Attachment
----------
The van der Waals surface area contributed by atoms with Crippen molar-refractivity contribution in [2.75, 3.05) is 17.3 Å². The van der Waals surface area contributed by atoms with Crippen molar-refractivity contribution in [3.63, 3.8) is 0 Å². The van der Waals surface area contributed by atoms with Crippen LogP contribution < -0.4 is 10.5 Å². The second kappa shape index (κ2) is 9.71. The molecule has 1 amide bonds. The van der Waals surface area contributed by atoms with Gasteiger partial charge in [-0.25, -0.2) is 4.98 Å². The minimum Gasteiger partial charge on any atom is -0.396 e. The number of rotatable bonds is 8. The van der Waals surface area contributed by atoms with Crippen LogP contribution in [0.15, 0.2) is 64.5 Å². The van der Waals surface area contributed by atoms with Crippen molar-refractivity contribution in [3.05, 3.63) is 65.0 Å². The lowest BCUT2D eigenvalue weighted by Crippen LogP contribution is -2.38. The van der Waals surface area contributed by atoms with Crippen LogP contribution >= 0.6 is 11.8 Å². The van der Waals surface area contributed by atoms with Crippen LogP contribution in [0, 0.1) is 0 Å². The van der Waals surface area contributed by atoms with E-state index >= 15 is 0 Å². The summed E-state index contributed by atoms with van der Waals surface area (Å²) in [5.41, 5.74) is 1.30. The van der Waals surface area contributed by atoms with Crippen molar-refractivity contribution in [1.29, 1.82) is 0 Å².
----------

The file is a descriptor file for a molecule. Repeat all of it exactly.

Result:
The van der Waals surface area contributed by atoms with Crippen molar-refractivity contribution in [2.75, 3.05) is 17.3 Å². The van der Waals surface area contributed by atoms with Crippen molar-refractivity contribution in [3.63, 3.8) is 0 Å². The van der Waals surface area contributed by atoms with Crippen LogP contribution < -0.4 is 10.5 Å². The second kappa shape index (κ2) is 9.71. The molecule has 1 amide bonds. The van der Waals surface area contributed by atoms with Gasteiger partial charge in [-0.25, -0.2) is 4.98 Å². The minimum Gasteiger partial charge on any atom is -0.396 e. The number of rotatable bonds is 8. The van der Waals surface area contributed by atoms with Crippen LogP contribution in [0.15, 0.2) is 64.5 Å². The van der Waals surface area contributed by atoms with Crippen molar-refractivity contribution in [3.05, 3.63) is 65.0 Å². The lowest BCUT2D eigenvalue weighted by Crippen LogP contribution is -2.38. The van der Waals surface area contributed by atoms with Crippen LogP contribution >= 0.6 is 11.8 Å². The van der Waals surface area contributed by atoms with Crippen LogP contribution in [0, 0.1) is 0 Å². The van der Waals surface area contributed by atoms with E-state index >= 15 is 0 Å². The summed E-state index contributed by atoms with van der Waals surface area (Å²) in [5.41, 5.74) is 1.30. The van der Waals surface area contributed by atoms with Crippen molar-refractivity contribution in [1.29, 1.82) is 0 Å².